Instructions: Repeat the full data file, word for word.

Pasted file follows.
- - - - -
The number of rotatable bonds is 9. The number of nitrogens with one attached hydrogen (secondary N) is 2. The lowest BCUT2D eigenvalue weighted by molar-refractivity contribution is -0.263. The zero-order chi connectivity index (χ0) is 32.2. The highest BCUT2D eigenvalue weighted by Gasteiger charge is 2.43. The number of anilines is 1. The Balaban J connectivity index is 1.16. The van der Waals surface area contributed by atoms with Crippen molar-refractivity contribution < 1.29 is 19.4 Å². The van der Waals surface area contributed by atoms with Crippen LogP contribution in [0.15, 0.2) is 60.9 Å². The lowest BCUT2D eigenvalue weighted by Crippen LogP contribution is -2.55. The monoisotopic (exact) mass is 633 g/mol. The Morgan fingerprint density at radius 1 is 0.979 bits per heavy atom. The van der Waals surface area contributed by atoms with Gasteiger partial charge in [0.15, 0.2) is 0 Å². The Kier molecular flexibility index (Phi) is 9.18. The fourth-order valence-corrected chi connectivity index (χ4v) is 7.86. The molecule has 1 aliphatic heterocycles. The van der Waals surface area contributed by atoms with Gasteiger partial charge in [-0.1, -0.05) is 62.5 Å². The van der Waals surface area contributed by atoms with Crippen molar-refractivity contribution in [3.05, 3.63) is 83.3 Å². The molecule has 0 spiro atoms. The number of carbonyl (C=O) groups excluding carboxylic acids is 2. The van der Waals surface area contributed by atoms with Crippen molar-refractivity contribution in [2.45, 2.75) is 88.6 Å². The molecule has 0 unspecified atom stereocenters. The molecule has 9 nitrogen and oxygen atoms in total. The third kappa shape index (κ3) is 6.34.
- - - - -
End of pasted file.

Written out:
The number of rotatable bonds is 9. The number of nitrogens with one attached hydrogen (secondary N) is 2. The lowest BCUT2D eigenvalue weighted by molar-refractivity contribution is -0.263. The zero-order chi connectivity index (χ0) is 32.2. The highest BCUT2D eigenvalue weighted by Gasteiger charge is 2.43. The number of anilines is 1. The Balaban J connectivity index is 1.16. The van der Waals surface area contributed by atoms with Crippen molar-refractivity contribution < 1.29 is 19.4 Å². The van der Waals surface area contributed by atoms with Crippen LogP contribution in [0.15, 0.2) is 60.9 Å². The lowest BCUT2D eigenvalue weighted by Crippen LogP contribution is -2.55. The monoisotopic (exact) mass is 633 g/mol. The Morgan fingerprint density at radius 1 is 0.979 bits per heavy atom. The van der Waals surface area contributed by atoms with Gasteiger partial charge in [0.15, 0.2) is 0 Å². The Kier molecular flexibility index (Phi) is 9.18. The fourth-order valence-corrected chi connectivity index (χ4v) is 7.86. The molecule has 1 aliphatic heterocycles. The van der Waals surface area contributed by atoms with Gasteiger partial charge in [-0.1, -0.05) is 62.5 Å². The van der Waals surface area contributed by atoms with Crippen molar-refractivity contribution in [3.05, 3.63) is 83.3 Å². The molecule has 0 spiro atoms. The number of carbonyl (C=O) groups excluding carboxylic acids is 2. The van der Waals surface area contributed by atoms with Crippen molar-refractivity contribution in [2.45, 2.75) is 88.6 Å². The molecule has 0 unspecified atom stereocenters. The molecule has 9 nitrogen and oxygen atoms in total. The third kappa shape index (κ3) is 6.34.